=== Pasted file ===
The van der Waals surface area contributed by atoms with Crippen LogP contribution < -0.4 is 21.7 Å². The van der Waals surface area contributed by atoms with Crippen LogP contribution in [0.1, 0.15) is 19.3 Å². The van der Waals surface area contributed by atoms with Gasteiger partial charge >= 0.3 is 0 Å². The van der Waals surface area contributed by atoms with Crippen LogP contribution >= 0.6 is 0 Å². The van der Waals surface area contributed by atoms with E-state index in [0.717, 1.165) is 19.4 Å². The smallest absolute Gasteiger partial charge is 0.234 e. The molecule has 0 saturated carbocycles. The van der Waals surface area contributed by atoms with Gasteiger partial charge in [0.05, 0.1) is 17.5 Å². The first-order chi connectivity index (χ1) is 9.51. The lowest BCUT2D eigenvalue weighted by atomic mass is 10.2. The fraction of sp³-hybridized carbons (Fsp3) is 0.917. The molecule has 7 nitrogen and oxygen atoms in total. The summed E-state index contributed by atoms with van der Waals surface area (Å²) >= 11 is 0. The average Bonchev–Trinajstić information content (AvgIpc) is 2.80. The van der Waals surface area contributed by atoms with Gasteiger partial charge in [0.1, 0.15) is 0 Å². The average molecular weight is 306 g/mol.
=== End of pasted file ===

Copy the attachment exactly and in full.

The van der Waals surface area contributed by atoms with Crippen LogP contribution < -0.4 is 21.7 Å². The van der Waals surface area contributed by atoms with Crippen LogP contribution in [0.1, 0.15) is 19.3 Å². The van der Waals surface area contributed by atoms with Gasteiger partial charge >= 0.3 is 0 Å². The van der Waals surface area contributed by atoms with Crippen LogP contribution >= 0.6 is 0 Å². The van der Waals surface area contributed by atoms with E-state index in [0.717, 1.165) is 19.4 Å². The smallest absolute Gasteiger partial charge is 0.234 e. The molecule has 0 saturated carbocycles. The van der Waals surface area contributed by atoms with Gasteiger partial charge in [0.05, 0.1) is 17.5 Å². The first-order chi connectivity index (χ1) is 9.51. The lowest BCUT2D eigenvalue weighted by atomic mass is 10.2. The fraction of sp³-hybridized carbons (Fsp3) is 0.917. The molecule has 7 nitrogen and oxygen atoms in total. The summed E-state index contributed by atoms with van der Waals surface area (Å²) >= 11 is 0. The average Bonchev–Trinajstić information content (AvgIpc) is 2.80. The van der Waals surface area contributed by atoms with Gasteiger partial charge in [0.1, 0.15) is 0 Å². The average molecular weight is 306 g/mol.